The cost minimization decisional tool did not include the downstream component of the manufacturing process (e.g., finishing, packaging, shipping), therefore 95% credible ranges were derived for cost estimates in four different settings: two cell culture methods (adherent and suspension), and each with two supply levels (50 and 500 doses per year) (also see Table 1). The credible ranges were used to fit Gamma distributions, i.e. the lower and upper bounds of the credible ranges for every cost estimate were equated to the values of cumulative density functions (CDF) at values of CDF = 0.025 and CDF = 0.975. The distributions were then used directly in the health economic modeling software.
Table 1

Credible ranges and fitted distributions for cost of goods upstream

Production setting

Range

Gamma distribution

Cell culture

Supply

Lower bound

Upper bound

Mean

RSD

Shape

Rate

Adherent

50

$21,300

$83,900

$47,443

34.00%

8.6505

0.0001823

Adherent

500

$14,700

$73,800

$38,585

39.60%

6.3769

0.0001653

Suspension

50

$16,900

$54,900

$33,193

29.42%

11.5535

0.0003481

Suspension

500

$10,300

$53,100

$27,535

40.20%

6.1880

0.0002247

Scale of manufacturing

We simulated four manufacturing modes: local production (e.g. at one University only), large scale production (one central lab produces all the doses and then ships them to the hospitals), and two scale-out production modes (local and large scale). The scale-out scenarios involved a network of several labs producing their own doses at their respective location but collaborating with each other through sharing expertise and research resources. We simulated one scale-out scenario for local productions and one for large scale productions. The local and large scale production scenarios assume a demand of 50 and 500 doses per year respectively. In general, the scale out approach may engage the capabilities of multiple local institutions and companies. It could, however, also contribute to unequal product quality and an increased overhead costs.

We estimated the long-term capacity to perform device implants in Canada to be 10 clinical centers. That estimate was derived by counting the hospitals on the list of transplant centers by the Canadian Organ Replacement Register in which clinicians performed islet cell transplants or other transplants of at least three different kinds of organs [35, 36]. We took this as clinical capacity to carry out transplantations of beta cell replacement devices that do not require immunosuppression. In the short term there could be two centers, one for Western Canada and one Eastern Canada.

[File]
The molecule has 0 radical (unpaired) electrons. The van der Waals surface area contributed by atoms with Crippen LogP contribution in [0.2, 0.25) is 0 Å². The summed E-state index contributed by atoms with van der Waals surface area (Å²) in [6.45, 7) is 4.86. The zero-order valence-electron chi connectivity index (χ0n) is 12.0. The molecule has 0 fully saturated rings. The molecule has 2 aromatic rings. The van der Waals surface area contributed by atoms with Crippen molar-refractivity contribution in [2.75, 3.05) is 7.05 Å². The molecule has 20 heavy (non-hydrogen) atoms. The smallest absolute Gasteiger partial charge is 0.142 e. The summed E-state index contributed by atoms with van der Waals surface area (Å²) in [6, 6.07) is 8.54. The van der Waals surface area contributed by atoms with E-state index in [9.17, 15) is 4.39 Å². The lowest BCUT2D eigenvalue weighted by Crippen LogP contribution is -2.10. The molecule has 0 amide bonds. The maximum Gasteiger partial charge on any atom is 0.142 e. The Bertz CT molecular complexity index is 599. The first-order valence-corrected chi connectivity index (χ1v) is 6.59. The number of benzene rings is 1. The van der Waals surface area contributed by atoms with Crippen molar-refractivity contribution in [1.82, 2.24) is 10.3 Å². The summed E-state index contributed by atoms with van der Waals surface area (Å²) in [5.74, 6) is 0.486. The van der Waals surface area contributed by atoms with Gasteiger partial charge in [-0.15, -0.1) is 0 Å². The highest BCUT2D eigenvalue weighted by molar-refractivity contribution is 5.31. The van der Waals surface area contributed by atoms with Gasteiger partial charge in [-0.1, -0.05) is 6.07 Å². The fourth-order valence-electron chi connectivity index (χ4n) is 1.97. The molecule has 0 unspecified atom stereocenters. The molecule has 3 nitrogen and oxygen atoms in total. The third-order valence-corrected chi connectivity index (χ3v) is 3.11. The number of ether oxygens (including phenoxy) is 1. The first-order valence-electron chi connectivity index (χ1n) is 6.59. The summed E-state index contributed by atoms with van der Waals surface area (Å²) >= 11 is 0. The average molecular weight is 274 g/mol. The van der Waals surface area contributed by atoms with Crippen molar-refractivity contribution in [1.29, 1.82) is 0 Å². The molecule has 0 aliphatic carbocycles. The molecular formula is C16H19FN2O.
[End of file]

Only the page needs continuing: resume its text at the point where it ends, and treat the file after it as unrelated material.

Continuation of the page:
We describe the demand for and composition of the doses of beta cell replacement tissue as follows. The annual demand of beta cell replacement doses was based on the current number of islet cell transplants in Canada and assumed to be 50 per transplant center, which was derived as linear extrapolation of transplant numbers in at the University of Alberta Hospital. Further we presumed the number of lots produced per year is 10, i.e. about one per month, and a minimum of 500 million cells are required per dose. Those numbers were derived from considerations of cell quality loss over time and the production figures above. Based on experience in the biotechnology sector the production assumed one of two production technologies, adherent or suspension cell culture approach, each with optimized production set ups for the two demand options (50 or 500 doses per year).

As a substantial simplification due to the novelty of the membrane technology, we presumed the cost of the device casing without the cells is off-set by reductions in costs through increased ability to plan transplantation times and processes.

Results

Our analysis shows that the use of stem cells for beta cell replacement therapy can be an effective use of health budget funds. However, there is substantial uncertainty around the costs of this technology. We calculated the expected range of treatment costs for hES cell-based beta cell tissue. Our probabilistic results indicate that currently this technology could be cost-effective at a WTP threshold of $100,000 per QALY because three scenarios have ICERs substantially below that threshold (Tables 2 and 3). Specifically the ICERs of scenarios Adh20, Sus19 and Sus20 are $79,230, $89,173 and $60,111 per QALY respectivly. For the 95% Confidence interval values around our results please see in Additional file 1.
Table 2

Results for different scenarios using adherent cell culture (means per patient)

Scenario

     

Cost

 

Benefit

 

ICER

EVPI

 

Maximum Partial EVPI Dose Costs

Index

Production mode

Supply per facility

COGd factor

Regulatory factor

Variation (RSDa)

Strategy

Difference

Strategy

Difference

WTP per QALY

$50,000

$100,000

Scenarios with 3% discount rate

 Comp1

(Comparator 3%)

   

74,230

 

11.12

     

 Adh1

Local

50

4

1.2

22.5%

629,181

554,951

13.85

2.73

203,203

18

4220

90,957

 Adh2

Local

50

4

1.2

50.0%

628,936

554,707

13.85

2.73

203,114

677

19,749

135,128

 Adh3

Local

50

4

1.8

22.5%

876,810

802,580

13.85

2.73

293,877

2

721

143,704

 Adh4

Local

50

4

1.8

50.0%

873,510

799,281

13.85

2.73

292,669

169

8061

214,930

 Adh5

Scale out local

50

3

1.2

22.5%

504,903

430,673

13.85

2.73

157,697